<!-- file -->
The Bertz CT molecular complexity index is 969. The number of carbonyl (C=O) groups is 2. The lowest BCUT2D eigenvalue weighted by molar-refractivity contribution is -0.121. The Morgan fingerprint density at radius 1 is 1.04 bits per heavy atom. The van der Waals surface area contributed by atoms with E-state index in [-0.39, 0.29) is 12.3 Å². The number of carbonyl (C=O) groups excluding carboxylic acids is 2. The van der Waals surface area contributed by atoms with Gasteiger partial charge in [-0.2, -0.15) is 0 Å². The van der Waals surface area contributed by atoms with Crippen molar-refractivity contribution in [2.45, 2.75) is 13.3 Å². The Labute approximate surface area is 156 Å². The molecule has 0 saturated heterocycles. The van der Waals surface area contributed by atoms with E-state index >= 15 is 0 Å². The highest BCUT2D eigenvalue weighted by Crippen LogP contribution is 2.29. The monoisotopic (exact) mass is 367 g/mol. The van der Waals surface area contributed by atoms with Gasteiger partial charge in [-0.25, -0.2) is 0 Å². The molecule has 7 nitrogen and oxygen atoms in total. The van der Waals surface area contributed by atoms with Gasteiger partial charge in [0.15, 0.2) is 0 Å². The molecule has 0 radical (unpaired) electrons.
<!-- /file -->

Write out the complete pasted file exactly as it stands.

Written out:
The Bertz CT molecular complexity index is 969. The number of carbonyl (C=O) groups is 2. The lowest BCUT2D eigenvalue weighted by molar-refractivity contribution is -0.121. The Morgan fingerprint density at radius 1 is 1.04 bits per heavy atom. The van der Waals surface area contributed by atoms with E-state index in [-0.39, 0.29) is 12.3 Å². The number of carbonyl (C=O) groups excluding carboxylic acids is 2. The van der Waals surface area contributed by atoms with Gasteiger partial charge in [-0.2, -0.15) is 0 Å². The van der Waals surface area contributed by atoms with Crippen molar-refractivity contribution in [2.45, 2.75) is 13.3 Å². The Labute approximate surface area is 156 Å². The molecule has 0 saturated heterocycles. The van der Waals surface area contributed by atoms with E-state index >= 15 is 0 Å². The highest BCUT2D eigenvalue weighted by Crippen LogP contribution is 2.29. The monoisotopic (exact) mass is 367 g/mol. The van der Waals surface area contributed by atoms with Gasteiger partial charge in [-0.25, -0.2) is 0 Å². The molecule has 7 nitrogen and oxygen atoms in total. The van der Waals surface area contributed by atoms with Gasteiger partial charge in [0.15, 0.2) is 0 Å². The molecule has 0 radical (unpaired) electrons.